For his part, Sucher added, “We just thought he was the best horse in the sale.”
Longford Farm Hits It Out of the Park
The $700,000 sale of a colt by Arrogate was a huge home run for Dan Burke's Longford Farm, which purchased 2011 GIII Schuylerville S. winner Georgie's Angel (Bellamy Road) with the colt in utero for $75,000 at the 2020 Keeneland November sale. The mare is one of about eight mares in the broodmare band at the Elmira, New York farm.
“I knew he would sell well,” Burke said while accepting congratulations out back along with his daughter Kathleen Schweizer. “He has just been a superstar since the moment he was born. He was born at our farm. Kathleen and I almost delivered him–we made it there about five minutes late.”
In the midst of the pandemic, Burke and Schweizer were shopping for mares remotely in 2020, with the on-site help of Michael Barnett and Troy West of Blackburn Farm.
“She and I go over the Book 1 mares in Kentucky and we really try to get stakes winners or graded stakes placed,” Burke said. “So we can forgive who they are in foal to or their sires. It was the COVID year, so we were home.”
Schweizer continued the story, “I tend to do our computer research. That's my job–to take our short list and really research the family as in depth as I can. And then we work with Mike Barnett and Troy West and other friends that we have. We had come up with our short list and Mike and Troy were in Kentucky walking all over looking at mares for us and we were just not having any luck. So I said, 'I think we need to look early in the day. That seems to be where some are slipping through.' And that's when I found Georgie's Angel and I thought she looked good.”
Schweizer continued, “We hadn't touched base again with Mike because we had already sent them over miles of Keeneland, but my father gave me a number and said, 'You can bid online to this.' This was my first solo bidding. We were bidding and there really weren't a ton of quick answers and they hammered her down and we got her. It was great, but it was nerve-wracking, too, no one had seen her.”
The team almost immediately felt better when the mare's weanling went through the ring right after his dam and sold for $210,000. The colt would sell again the following year, going to Three Amigos Racing Stable for $550,000 at the 2021 Keeneland September sale.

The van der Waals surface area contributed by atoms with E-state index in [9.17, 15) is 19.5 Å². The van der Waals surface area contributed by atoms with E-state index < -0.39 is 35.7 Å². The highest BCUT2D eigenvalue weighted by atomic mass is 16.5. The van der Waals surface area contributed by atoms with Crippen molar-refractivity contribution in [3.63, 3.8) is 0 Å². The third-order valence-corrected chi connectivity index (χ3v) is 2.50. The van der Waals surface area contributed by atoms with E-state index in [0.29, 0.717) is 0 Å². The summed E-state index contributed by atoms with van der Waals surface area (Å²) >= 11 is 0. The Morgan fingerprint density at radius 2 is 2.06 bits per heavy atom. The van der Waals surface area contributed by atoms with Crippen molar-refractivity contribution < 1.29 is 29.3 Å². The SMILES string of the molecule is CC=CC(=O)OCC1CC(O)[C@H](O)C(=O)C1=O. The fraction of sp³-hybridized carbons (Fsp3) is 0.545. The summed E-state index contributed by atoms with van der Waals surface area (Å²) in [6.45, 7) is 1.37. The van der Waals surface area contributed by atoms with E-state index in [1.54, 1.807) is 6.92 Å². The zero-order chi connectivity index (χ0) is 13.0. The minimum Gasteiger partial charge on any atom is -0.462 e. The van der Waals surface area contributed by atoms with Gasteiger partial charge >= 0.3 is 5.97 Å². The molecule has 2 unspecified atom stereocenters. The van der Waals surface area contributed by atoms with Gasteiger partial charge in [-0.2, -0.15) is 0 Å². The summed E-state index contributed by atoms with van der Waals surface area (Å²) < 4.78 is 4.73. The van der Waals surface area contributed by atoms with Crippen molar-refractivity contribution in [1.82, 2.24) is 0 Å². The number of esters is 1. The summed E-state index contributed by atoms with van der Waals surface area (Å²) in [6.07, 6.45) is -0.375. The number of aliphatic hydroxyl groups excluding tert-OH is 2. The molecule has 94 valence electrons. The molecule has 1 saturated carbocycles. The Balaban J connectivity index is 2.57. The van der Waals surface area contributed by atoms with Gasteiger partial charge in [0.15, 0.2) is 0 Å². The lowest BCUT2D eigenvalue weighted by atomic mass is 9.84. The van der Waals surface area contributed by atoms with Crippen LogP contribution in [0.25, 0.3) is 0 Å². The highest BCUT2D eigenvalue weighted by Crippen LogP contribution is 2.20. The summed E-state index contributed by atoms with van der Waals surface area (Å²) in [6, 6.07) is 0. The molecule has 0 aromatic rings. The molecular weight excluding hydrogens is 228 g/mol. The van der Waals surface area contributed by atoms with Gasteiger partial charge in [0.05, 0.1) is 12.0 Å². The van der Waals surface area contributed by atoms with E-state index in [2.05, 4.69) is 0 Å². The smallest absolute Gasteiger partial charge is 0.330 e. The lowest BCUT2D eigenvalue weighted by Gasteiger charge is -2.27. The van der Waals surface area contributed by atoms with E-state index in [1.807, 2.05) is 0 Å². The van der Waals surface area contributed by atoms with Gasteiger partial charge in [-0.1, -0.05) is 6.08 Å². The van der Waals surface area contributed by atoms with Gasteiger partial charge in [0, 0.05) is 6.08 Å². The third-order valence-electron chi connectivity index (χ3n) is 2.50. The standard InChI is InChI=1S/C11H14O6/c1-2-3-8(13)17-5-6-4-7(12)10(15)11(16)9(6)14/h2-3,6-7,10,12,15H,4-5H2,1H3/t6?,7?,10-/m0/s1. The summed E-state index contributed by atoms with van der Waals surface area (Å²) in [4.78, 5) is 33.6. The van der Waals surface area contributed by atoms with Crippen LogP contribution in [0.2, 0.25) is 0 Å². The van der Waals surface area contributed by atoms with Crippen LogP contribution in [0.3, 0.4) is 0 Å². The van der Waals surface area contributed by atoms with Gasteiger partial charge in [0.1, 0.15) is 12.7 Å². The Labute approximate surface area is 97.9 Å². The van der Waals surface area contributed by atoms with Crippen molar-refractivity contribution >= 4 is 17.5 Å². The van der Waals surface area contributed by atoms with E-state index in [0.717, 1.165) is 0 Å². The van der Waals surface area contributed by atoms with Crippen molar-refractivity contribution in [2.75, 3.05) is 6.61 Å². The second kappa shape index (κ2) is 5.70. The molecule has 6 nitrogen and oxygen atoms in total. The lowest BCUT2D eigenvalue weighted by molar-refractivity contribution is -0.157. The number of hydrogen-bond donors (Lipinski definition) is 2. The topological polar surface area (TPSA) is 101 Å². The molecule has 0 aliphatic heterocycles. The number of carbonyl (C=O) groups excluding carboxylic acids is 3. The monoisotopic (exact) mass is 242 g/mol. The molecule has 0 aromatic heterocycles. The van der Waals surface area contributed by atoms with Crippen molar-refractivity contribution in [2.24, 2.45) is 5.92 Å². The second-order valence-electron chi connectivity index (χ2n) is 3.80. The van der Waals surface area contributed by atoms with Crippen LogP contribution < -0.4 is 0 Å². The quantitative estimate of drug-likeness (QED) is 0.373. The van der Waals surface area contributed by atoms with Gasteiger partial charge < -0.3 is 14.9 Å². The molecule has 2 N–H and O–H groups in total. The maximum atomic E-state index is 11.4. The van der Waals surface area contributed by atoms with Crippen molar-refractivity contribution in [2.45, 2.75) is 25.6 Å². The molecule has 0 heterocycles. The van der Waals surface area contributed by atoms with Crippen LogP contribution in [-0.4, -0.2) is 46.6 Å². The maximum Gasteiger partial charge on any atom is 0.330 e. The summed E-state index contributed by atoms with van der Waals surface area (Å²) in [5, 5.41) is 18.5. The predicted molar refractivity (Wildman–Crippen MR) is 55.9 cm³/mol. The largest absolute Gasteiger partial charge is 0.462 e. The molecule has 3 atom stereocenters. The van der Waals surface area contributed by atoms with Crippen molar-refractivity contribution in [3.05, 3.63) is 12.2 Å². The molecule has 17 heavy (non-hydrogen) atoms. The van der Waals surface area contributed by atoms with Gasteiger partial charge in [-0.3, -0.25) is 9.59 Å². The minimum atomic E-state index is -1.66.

Burke was keeping an eye on both Cave Rock and the sales calendar as the New York auction approached.
“I knew his brother was good because he was working four Saturdays in a row, :59 from the gate,” Burke said. “I was looking at the condition book to see when he might be entered. I figured they didn't want to run him five furlongs, but there was a 6 1/2-furlong race two days before our sale. I said, 'Oh Boy.' We watched that race. He was the favorite, but still, 2-year-olds are 2-year-olds. But he ran just beautifully.”
Nyquist Colt a Remote Purchase for Stanley
Mark Stanley may have paid more than expected for a colt by Nyquist (hip 529) when his online offer of $375,000 was the winning bid for the yearling consigned by Indian Creek, but the owner was still excited by the purchase.
“In full disclosure, I was going to a meeting and set a Max Bid online of $225,000,” Stanley said. “I guess my electronic deficiencies or fat fingers caused me to add a zero to my bid, which I didn't notice until Fasig called to say I bought him. Make no mistake, he was my top choice, but at a figure somewhat less than what I paid. I'm glad I have him and will be anxious to get him started. Thank goodness someone didn't get drunk and start running up the price…I couldn't have covered that other zero.”
The chestnut colt is out of Court Dress (Speightstown), a half-sister to G1 Dubai World Cup winner Well Armed (Tiznow), as well as graded winner Witty (Distorted Humor). The yearling is a half-brother to graded placed Runnin' Ray (Street Sense) and stakes-placed Estilo Femenino (Midnight Lute).
“I liked the way the colt moved and I am a big fan of Nyquist,” Stanley said. “The Speightstown mare is a bonus. He's a beautiful colt. I like the New York program as well. I have great confidence in Jeremiah Englehart and Travis Durr and they both rated him at the top of the sale.”
Indian Creek consigned the colt on behalf of his breeder, Wildwood Farm.
“We expected him to sell really well, but he definitely exceeded our expectations by a bit,” said Indian Creek's Sarah Sutherland. “He was very well-received on the grounds. It's a great family, a very active family. He was the type who could have fit in the select sale as well, but we opted to put him here to showcase him. I think, as a breeder, you always hope these good ones can win nice races in New York and I think you have a really good shot of that happening when you bring them here.
Almost all of our full-time boarding clients support the New York-bred program with a couple of their mares, which has been great over the years. That's the case here. It will be fun to follow him.”
Pinhooking Success for Marshall Taylor
Marshall Taylor's Castleton Way pinhooking partnership enjoyed its second success of the week in Saratoga when a filly by Ghostzapper (hip 439) sold for $340,000 to the bid of Donaldson Bloodstock. Taylor had purchased the filly for $155,000 at last year's Keeneland November sale. She is out of Thin Disguise (Yes It's True), already the dam of graded winner Holiday Disguise (Harlan's Holiday), multiple stakes winner Midnight Disguise (Midnight Lute), and Grade I placed Forest Caraway (Bodemeister). The mare's colt by Into Mischief was a $400,000 weanling before selling for $850,000 at last year's Keeneland September sale.